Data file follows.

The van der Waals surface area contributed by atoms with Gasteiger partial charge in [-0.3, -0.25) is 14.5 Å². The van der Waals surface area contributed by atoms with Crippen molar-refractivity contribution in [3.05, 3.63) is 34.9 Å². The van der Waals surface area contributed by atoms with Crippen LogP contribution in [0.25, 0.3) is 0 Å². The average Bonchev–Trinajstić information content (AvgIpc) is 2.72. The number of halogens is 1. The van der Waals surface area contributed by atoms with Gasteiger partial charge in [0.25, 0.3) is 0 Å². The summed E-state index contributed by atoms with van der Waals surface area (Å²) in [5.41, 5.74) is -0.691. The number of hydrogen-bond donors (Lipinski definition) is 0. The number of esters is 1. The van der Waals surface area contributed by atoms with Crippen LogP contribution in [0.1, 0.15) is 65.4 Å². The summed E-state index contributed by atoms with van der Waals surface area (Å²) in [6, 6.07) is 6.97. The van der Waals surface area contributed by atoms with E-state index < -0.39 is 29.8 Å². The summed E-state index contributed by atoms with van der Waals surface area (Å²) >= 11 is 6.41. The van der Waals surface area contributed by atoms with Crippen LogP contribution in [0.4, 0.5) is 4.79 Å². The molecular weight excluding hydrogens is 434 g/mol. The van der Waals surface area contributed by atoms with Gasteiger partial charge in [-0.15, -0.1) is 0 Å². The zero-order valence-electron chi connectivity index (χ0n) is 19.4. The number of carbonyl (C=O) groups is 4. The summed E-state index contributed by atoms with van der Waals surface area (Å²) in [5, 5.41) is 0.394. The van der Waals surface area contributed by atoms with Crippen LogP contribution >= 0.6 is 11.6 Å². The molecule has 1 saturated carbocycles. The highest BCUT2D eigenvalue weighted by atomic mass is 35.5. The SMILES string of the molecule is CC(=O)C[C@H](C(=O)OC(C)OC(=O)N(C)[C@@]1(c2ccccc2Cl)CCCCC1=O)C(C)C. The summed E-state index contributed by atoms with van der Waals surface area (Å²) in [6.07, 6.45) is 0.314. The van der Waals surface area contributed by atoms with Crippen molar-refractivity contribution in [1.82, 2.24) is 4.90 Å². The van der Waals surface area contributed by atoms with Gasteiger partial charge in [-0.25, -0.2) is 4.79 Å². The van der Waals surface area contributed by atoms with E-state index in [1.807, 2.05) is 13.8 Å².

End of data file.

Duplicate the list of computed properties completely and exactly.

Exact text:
The van der Waals surface area contributed by atoms with Gasteiger partial charge in [-0.3, -0.25) is 14.5 Å². The van der Waals surface area contributed by atoms with Crippen molar-refractivity contribution in [3.05, 3.63) is 34.9 Å². The van der Waals surface area contributed by atoms with Crippen LogP contribution in [0.25, 0.3) is 0 Å². The average Bonchev–Trinajstić information content (AvgIpc) is 2.72. The number of halogens is 1. The van der Waals surface area contributed by atoms with Gasteiger partial charge in [0.25, 0.3) is 0 Å². The summed E-state index contributed by atoms with van der Waals surface area (Å²) in [5.41, 5.74) is -0.691. The number of hydrogen-bond donors (Lipinski definition) is 0. The number of esters is 1. The van der Waals surface area contributed by atoms with Crippen LogP contribution in [0.1, 0.15) is 65.4 Å². The summed E-state index contributed by atoms with van der Waals surface area (Å²) in [6, 6.07) is 6.97. The van der Waals surface area contributed by atoms with E-state index < -0.39 is 29.8 Å². The summed E-state index contributed by atoms with van der Waals surface area (Å²) >= 11 is 6.41. The van der Waals surface area contributed by atoms with Crippen LogP contribution in [0.4, 0.5) is 4.79 Å². The molecular weight excluding hydrogens is 434 g/mol. The van der Waals surface area contributed by atoms with Gasteiger partial charge in [-0.15, -0.1) is 0 Å². The zero-order valence-electron chi connectivity index (χ0n) is 19.4. The number of carbonyl (C=O) groups is 4. The summed E-state index contributed by atoms with van der Waals surface area (Å²) in [5, 5.41) is 0.394. The van der Waals surface area contributed by atoms with Crippen LogP contribution >= 0.6 is 11.6 Å². The molecule has 1 saturated carbocycles. The highest BCUT2D eigenvalue weighted by atomic mass is 35.5. The SMILES string of the molecule is CC(=O)C[C@H](C(=O)OC(C)OC(=O)N(C)[C@@]1(c2ccccc2Cl)CCCCC1=O)C(C)C. The summed E-state index contributed by atoms with van der Waals surface area (Å²) in [6.07, 6.45) is 0.314. The van der Waals surface area contributed by atoms with Crippen molar-refractivity contribution in [1.82, 2.24) is 4.90 Å². The van der Waals surface area contributed by atoms with Gasteiger partial charge in [-0.25, -0.2) is 4.79 Å². The van der Waals surface area contributed by atoms with E-state index in [1.807, 2.05) is 13.8 Å².